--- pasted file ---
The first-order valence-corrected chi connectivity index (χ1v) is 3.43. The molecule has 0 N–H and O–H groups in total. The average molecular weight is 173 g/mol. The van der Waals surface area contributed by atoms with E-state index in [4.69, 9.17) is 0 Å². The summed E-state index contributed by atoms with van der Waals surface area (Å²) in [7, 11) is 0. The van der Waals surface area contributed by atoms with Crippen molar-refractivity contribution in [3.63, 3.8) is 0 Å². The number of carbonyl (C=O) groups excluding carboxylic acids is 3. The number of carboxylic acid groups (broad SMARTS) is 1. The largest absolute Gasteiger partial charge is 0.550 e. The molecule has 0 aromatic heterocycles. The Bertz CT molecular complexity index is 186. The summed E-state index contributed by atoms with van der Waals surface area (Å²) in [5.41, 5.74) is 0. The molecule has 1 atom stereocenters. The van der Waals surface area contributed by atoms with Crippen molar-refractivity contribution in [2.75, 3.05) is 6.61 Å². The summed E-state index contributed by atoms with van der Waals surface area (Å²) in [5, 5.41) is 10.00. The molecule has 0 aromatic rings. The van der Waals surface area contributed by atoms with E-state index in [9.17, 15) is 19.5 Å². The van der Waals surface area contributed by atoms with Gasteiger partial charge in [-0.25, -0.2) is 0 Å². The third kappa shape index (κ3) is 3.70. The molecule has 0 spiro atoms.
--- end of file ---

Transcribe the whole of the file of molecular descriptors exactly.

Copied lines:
The first-order valence-corrected chi connectivity index (χ1v) is 3.43. The molecule has 0 N–H and O–H groups in total. The average molecular weight is 173 g/mol. The van der Waals surface area contributed by atoms with E-state index in [4.69, 9.17) is 0 Å². The summed E-state index contributed by atoms with van der Waals surface area (Å²) in [7, 11) is 0. The van der Waals surface area contributed by atoms with Crippen molar-refractivity contribution in [3.63, 3.8) is 0 Å². The number of carbonyl (C=O) groups excluding carboxylic acids is 3. The number of carboxylic acid groups (broad SMARTS) is 1. The largest absolute Gasteiger partial charge is 0.550 e. The molecule has 0 aromatic heterocycles. The Bertz CT molecular complexity index is 186. The summed E-state index contributed by atoms with van der Waals surface area (Å²) in [5.41, 5.74) is 0. The molecule has 1 atom stereocenters. The van der Waals surface area contributed by atoms with Crippen molar-refractivity contribution in [2.75, 3.05) is 6.61 Å². The summed E-state index contributed by atoms with van der Waals surface area (Å²) in [5, 5.41) is 10.00. The molecule has 0 aromatic rings. The van der Waals surface area contributed by atoms with E-state index in [9.17, 15) is 19.5 Å². The van der Waals surface area contributed by atoms with Gasteiger partial charge in [-0.25, -0.2) is 0 Å². The third kappa shape index (κ3) is 3.70. The molecule has 0 spiro atoms.